The importance of ‘open and honest relationships’ in-house
In 2024, communication skills and having a deep understanding of their organisation will remain vital for in-house lawyers, one GC has said.
Heela Arsala is the general counsel of architecture firm Buchan. Speaking recently on The Corporate Counsel Show, she discussed negotiation and contractual clauses and what’s in store for in-house lawyers in 2024.
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As the in-house legal landscape continually evolves, Ms Arsala said that black-letter legal skills remain important – but that balancing negotiation and contractual obligations with business requires both an understanding of the business and the ability to build and maintain relationships.
“I work really hard to establish trusted, open and honest relationships across any business that one works in. So, for example, one of the first things that I did when I started at Buchan was really work on my relationships. Genuine, authentic, trusted relationships. Understand people, speak to them openly, [and] build that relationship because, at the end of the day, there’s another person on the other end. And then, once you understand those relationships, those key stakeholders internally, and they trust you, they’re going to be honest with you. And once they’re honest, you can actually get through things a lot better,” she explained.
“So, I find that regardless of wearing multiple hats, regardless of being this middle person that has to work with both internal stakeholders and external, being a trusted advisor means you get to things a lot quicker, you understand things better because people are communicating with you openly. So, I find that having those authentic relationships does really work. I mean, it’s so basic, and I think we all know it, but once we put on our lawyer hat and get in there, I think we forget that at the end of the day, having a relationship is so important to avoid some of those confusions and misunderstandings.”
Moving through this year, in-house counsel will need to continue to be across environmental, social and governance (ESG); as Ms Arsala said, this trend is likely to continue.
“I think organisations really need to become more aware of their corporate behaviour because I think clients are now expecting that organisations have to hold and portray what that corporate behaviour or what those ethical values are. And it can’t just be an article published or bold branding across their websites, they actually need to live it and deliver it as part of their services, whether that be climate change [or] carbon emission or whether we’re using recycled materials or whether we’re introducing materials that are better for the environment, more sustainable,” she added.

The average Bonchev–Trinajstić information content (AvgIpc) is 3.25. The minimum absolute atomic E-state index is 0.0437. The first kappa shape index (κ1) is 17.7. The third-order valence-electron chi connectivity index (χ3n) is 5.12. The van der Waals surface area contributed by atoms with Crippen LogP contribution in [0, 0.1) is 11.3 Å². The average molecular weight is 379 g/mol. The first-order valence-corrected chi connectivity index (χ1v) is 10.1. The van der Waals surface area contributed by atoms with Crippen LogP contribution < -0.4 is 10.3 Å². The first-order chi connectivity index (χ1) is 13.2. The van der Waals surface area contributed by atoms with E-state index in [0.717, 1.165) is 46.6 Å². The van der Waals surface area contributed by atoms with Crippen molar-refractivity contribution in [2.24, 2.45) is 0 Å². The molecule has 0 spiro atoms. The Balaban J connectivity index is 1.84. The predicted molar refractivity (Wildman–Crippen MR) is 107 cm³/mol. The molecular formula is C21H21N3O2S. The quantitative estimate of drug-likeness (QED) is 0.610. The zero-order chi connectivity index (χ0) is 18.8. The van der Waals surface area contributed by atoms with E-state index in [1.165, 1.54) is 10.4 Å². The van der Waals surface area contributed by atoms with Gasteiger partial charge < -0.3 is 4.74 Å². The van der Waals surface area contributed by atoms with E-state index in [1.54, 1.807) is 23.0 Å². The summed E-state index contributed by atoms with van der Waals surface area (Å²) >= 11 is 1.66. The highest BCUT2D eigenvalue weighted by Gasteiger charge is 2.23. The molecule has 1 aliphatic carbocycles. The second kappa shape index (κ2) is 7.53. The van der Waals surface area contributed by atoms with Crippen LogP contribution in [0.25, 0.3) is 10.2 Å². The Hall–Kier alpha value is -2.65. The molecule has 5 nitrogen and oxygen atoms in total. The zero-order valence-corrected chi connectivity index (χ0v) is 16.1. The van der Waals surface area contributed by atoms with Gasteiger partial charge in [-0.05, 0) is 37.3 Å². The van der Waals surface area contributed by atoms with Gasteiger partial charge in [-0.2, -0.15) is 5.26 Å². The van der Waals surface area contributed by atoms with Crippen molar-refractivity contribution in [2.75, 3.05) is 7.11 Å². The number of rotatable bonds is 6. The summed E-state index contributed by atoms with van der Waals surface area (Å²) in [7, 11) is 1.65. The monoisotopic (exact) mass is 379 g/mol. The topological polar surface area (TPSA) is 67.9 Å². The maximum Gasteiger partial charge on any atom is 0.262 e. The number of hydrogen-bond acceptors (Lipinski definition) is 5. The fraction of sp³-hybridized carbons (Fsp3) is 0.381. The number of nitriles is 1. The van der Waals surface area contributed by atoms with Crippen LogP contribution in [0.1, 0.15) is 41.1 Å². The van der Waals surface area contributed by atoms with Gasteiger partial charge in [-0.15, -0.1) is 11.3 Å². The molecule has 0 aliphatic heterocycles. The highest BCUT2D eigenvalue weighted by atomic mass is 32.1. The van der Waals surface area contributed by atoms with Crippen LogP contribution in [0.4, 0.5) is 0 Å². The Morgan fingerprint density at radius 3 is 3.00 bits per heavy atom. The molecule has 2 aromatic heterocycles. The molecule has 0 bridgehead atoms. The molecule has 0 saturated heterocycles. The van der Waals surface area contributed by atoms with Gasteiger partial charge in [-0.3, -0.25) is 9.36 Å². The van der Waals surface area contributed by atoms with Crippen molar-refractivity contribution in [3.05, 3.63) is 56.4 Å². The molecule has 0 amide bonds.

“I think there is an expectation that that is considered, and that’s part of your fees, your scope, your service and your thinking as architects. Designing with purpose, designing with thinking and same with labour practises, and I’m seeing more and more of that. Clients want to know that you are engaging consultants internationally who are engaging with labour practices that are fair and reasonable and ethical. And I think you need to go beyond just having a policy that says we do that. You need to talk about it.
“So, there’s a lot of thinking about this; it all seems a bit too hard and overwhelming, but if you talk about it, break it up, understand it, and bring it in as part of the whole scope of services that you’re providing … I think then it becomes easier to deliver on. So, I think the trends are consistent with what we’re seeing at the moment.”
In addition to these trends, there are also a number of other elements of in-house work Ms Arsala is excited about moving forward.
“Post-COVID and post, I feel like it’s almost this rebirthing. We’ve come out into this really busy, exciting growth time. We’ve lived a number of really tough, restricted years, and we’ve survived it. And it’s almost this, we’ve come out at the other end with better perspectives, better energy, more ways to do things. And I guess, now, with the most amazing technology that’s now suddenly become available to us overnight, we can do so much more,” she concluded.
“So, for me,  and the years ahead is the growth piece. I can see that there are so many more opportunities to grow any business, especially our business. Where can we go and where are we going, and what does that look like? So, for me, the most exciting thing is being involved in a business that is growing and going into new sectors and new areas and new jurisdictions. That is really exciting for me, and that gives me so much energy to stay on and keep going.”
The transcript of this podcast episode was slightly edited for publishing purposes. To listen to the full conversation with Heela Arsala, click below: